The garden at Emmetts Mill, Chobham: Bourne to run

A flat waterside site has been transformed into a garden full of drama with plenty of delightful places to stop and enjoy the view, writes Kathryn Bradley-Hole. A flat waterside site has been transformed into a garden full of drama with plenty of delightful places to stop and enjoy the view, writes Kathryn Bradley-Hole. Photographs by Eva Nemeth.

Meandering streams and rivers form an irregular web, carrying water down and away from the woods and heaths of the Surrey Hills, eventually flowing into the Thames. In days long ago, the banks of those waterways were peppered with many mills, used for a variety of local industries, such as leather dressing, paper production, fulling wool and grinding grain. Some of them even created a far more volatile substance — gunpowder — a commodity much in demand in the warring 18th and 19th centuries, although, occasionally, it had the unfortunate result of exploding the mill during the process of manufacture.

Many of the mills have perished in the past 130 years, but a few still survive, including Emmetts Mill, once used for grinding cereals and now part of an elegant home. Its current owner understands there has been milling on the site since the 1570s, with the present three-storey mill, attached to the south end of the house, having been built in 1701. It is a matter of interest that the mill’s splendid, bladed wheel is still intact, although it has long been in retirement.

The stream that powered it, known as the Mill Bourne, cuts through the land along an east/west axis, its lively flow being a wondrous addition to the garden. It also conveniently separates the 3½-acre, wedge-shaped property lengthways, into roughly two halves, like side-by-side blocks of Parmesan cheese, each with a different character. North of the Mill Bourne lies the house and its elongated stretch of designed and cultivated garden, ending in a wood; the south side consists of mixed woodland, including some naturalised rhododendrons and a water meadow, which reliably floods during extended winter rains.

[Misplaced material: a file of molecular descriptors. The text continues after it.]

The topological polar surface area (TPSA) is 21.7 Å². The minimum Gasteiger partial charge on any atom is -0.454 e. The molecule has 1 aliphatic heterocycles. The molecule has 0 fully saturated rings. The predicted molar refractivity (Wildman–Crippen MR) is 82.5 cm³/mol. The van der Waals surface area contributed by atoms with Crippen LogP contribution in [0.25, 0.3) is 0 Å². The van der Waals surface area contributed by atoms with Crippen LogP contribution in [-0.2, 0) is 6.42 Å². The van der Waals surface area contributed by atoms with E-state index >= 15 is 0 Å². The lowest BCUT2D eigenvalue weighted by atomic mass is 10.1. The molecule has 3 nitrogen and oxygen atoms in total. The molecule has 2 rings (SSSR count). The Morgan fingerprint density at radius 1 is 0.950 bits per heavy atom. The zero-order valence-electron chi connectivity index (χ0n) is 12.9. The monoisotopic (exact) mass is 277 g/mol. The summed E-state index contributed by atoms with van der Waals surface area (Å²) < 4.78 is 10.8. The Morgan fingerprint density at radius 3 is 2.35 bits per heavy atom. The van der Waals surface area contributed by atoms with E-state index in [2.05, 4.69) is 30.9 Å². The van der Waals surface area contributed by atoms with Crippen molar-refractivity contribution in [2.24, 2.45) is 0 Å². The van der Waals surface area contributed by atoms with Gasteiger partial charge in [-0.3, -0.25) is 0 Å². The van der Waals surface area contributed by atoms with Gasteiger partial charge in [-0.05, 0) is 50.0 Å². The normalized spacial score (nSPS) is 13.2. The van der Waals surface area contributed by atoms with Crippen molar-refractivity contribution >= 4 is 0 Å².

Ginkgo trees on a corner of the terrace. The Mill Bourne separates the woodland backdrop from the terrace and garden. The garden at Emmetts Mill, Chobham, Surrey. Photo credit: Eva Nemeth.

Some six years ago, the owner engaged landscape designer Emily Erlam to transform what he recalls as ‘a nice garden with a small, dreary patio’ into the sort of hospitable and alluring place he felt sure it had the potential to be. ‘I love the garden, but I have the least green fingers of anyone you will ever speak to,’ he advises. Miss Erlam’s dramatic alterations beside the house and subtle interventions beyond have transformed the way the garden is enjoyed.

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Step out from the bi-folding doors of the house onto a huge, pale sandstone terrace, which immediately speaks of welcoming hospitality and numerous options for convivial gatherings. For example, straight ahead is an arrangement of comfortable armchairs around a low table. Over there is a dining table with parasol, conveniently placed not far from a spacious outdoor kitchen and bar, which are set against the northern boundary. In the other direction, near the river, a welcoming firepit is encircled by cantilevered bench seats, set into crisp curves of dry-stone walls.

Seating around the firepit. The double hedge of yew and taller Prunus lusitanica marks the north boundary and creates privacy. The garden at Emmetts Mill, Chobham, Surrey. Photo credit: Eva Nemeth.

Every zone enjoys its own secluded space and character, due to the clever insertion into the terrace of several good-sized planted beds, each one with a low wall of yew hedging as a margin, providing visual structure along one side. The remaining area of each bed is infilled with a relaxed variety of plants, bringing a succession of pretty blooms and foliages from spring to autumn. At this time of year, the highlights include low-growing geraniums, dainty, creamy-white Rosa ‘Kew Gardens’, pincushions of crimson Knautia macedonica, purple salvias, pink poppies, orange geums and one of Miss Erlam’s favourite plants, the robust bearded iris ‘Dutch Chocolate’, in coppery-mahogany shades.